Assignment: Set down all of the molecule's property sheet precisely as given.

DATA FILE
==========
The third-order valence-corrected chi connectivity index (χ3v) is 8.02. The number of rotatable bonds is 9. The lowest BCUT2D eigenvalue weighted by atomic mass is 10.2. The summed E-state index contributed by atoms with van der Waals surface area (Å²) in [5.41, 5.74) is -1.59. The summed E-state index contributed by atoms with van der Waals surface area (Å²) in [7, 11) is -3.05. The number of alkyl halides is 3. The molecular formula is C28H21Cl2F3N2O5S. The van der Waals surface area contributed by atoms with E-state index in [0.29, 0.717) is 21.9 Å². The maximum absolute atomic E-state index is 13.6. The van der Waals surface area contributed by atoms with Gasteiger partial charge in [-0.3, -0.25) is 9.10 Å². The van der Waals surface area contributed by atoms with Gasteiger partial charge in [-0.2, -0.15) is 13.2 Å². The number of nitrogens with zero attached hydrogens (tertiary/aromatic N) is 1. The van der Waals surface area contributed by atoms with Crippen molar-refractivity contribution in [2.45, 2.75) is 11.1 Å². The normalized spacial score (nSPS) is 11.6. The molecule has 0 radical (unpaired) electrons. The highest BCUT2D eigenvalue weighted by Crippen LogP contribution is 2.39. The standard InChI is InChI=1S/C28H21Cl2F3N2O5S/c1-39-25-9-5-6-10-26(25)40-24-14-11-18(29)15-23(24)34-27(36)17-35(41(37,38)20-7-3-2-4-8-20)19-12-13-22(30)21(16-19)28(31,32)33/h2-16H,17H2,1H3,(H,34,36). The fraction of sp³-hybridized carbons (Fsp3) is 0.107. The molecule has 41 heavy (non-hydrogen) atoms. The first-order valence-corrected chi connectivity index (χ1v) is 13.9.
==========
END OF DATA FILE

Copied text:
The third-order valence-corrected chi connectivity index (χ3v) is 8.02. The number of rotatable bonds is 9. The lowest BCUT2D eigenvalue weighted by atomic mass is 10.2. The summed E-state index contributed by atoms with van der Waals surface area (Å²) in [5.41, 5.74) is -1.59. The summed E-state index contributed by atoms with van der Waals surface area (Å²) in [7, 11) is -3.05. The number of alkyl halides is 3. The molecular formula is C28H21Cl2F3N2O5S. The van der Waals surface area contributed by atoms with E-state index in [0.29, 0.717) is 21.9 Å². The maximum absolute atomic E-state index is 13.6. The van der Waals surface area contributed by atoms with Gasteiger partial charge in [-0.3, -0.25) is 9.10 Å². The van der Waals surface area contributed by atoms with Gasteiger partial charge in [-0.2, -0.15) is 13.2 Å². The number of nitrogens with zero attached hydrogens (tertiary/aromatic N) is 1. The van der Waals surface area contributed by atoms with Crippen molar-refractivity contribution in [2.45, 2.75) is 11.1 Å². The normalized spacial score (nSPS) is 11.6. The molecule has 0 radical (unpaired) electrons. The highest BCUT2D eigenvalue weighted by Crippen LogP contribution is 2.39. The standard InChI is InChI=1S/C28H21Cl2F3N2O5S/c1-39-25-9-5-6-10-26(25)40-24-14-11-18(29)15-23(24)34-27(36)17-35(41(37,38)20-7-3-2-4-8-20)19-12-13-22(30)21(16-19)28(31,32)33/h2-16H,17H2,1H3,(H,34,36). The fraction of sp³-hybridized carbons (Fsp3) is 0.107. The molecule has 41 heavy (non-hydrogen) atoms. The first-order valence-corrected chi connectivity index (χ1v) is 13.9.